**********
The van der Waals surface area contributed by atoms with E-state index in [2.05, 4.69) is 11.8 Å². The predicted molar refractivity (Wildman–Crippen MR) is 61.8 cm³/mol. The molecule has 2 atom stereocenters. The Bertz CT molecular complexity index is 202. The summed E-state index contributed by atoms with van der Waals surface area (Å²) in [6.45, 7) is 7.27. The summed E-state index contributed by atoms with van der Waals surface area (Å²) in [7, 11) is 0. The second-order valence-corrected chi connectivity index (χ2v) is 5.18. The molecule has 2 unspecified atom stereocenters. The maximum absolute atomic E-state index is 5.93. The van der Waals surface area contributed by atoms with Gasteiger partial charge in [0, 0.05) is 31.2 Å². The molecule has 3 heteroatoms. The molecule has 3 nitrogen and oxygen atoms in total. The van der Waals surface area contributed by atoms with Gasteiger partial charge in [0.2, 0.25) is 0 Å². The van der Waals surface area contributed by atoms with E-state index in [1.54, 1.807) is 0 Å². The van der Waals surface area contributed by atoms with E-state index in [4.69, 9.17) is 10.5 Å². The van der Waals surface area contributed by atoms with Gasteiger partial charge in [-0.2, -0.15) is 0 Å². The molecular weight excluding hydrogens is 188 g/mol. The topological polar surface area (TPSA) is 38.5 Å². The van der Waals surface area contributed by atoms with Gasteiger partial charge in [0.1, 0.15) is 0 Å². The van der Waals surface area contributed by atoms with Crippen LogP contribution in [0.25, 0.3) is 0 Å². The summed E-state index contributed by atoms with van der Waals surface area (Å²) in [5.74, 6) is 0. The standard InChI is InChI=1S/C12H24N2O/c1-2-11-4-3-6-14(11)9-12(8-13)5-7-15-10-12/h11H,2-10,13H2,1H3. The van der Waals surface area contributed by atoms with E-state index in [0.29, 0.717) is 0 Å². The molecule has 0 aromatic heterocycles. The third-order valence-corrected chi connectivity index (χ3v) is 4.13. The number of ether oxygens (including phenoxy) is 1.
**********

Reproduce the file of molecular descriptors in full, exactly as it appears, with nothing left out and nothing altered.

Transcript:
The van der Waals surface area contributed by atoms with E-state index in [2.05, 4.69) is 11.8 Å². The predicted molar refractivity (Wildman–Crippen MR) is 61.8 cm³/mol. The molecule has 2 atom stereocenters. The Bertz CT molecular complexity index is 202. The summed E-state index contributed by atoms with van der Waals surface area (Å²) in [6.45, 7) is 7.27. The summed E-state index contributed by atoms with van der Waals surface area (Å²) in [7, 11) is 0. The second-order valence-corrected chi connectivity index (χ2v) is 5.18. The molecule has 2 unspecified atom stereocenters. The maximum absolute atomic E-state index is 5.93. The van der Waals surface area contributed by atoms with Gasteiger partial charge in [0, 0.05) is 31.2 Å². The molecule has 3 heteroatoms. The molecule has 3 nitrogen and oxygen atoms in total. The van der Waals surface area contributed by atoms with Gasteiger partial charge in [0.2, 0.25) is 0 Å². The van der Waals surface area contributed by atoms with E-state index in [1.54, 1.807) is 0 Å². The van der Waals surface area contributed by atoms with E-state index in [4.69, 9.17) is 10.5 Å². The van der Waals surface area contributed by atoms with Gasteiger partial charge in [-0.2, -0.15) is 0 Å². The molecular weight excluding hydrogens is 188 g/mol. The topological polar surface area (TPSA) is 38.5 Å². The van der Waals surface area contributed by atoms with Gasteiger partial charge in [0.1, 0.15) is 0 Å². The van der Waals surface area contributed by atoms with Crippen LogP contribution in [0.25, 0.3) is 0 Å². The summed E-state index contributed by atoms with van der Waals surface area (Å²) in [5.74, 6) is 0. The standard InChI is InChI=1S/C12H24N2O/c1-2-11-4-3-6-14(11)9-12(8-13)5-7-15-10-12/h11H,2-10,13H2,1H3. The van der Waals surface area contributed by atoms with E-state index in [0.29, 0.717) is 0 Å². The molecule has 0 aromatic heterocycles. The third-order valence-corrected chi connectivity index (χ3v) is 4.13. The number of ether oxygens (including phenoxy) is 1.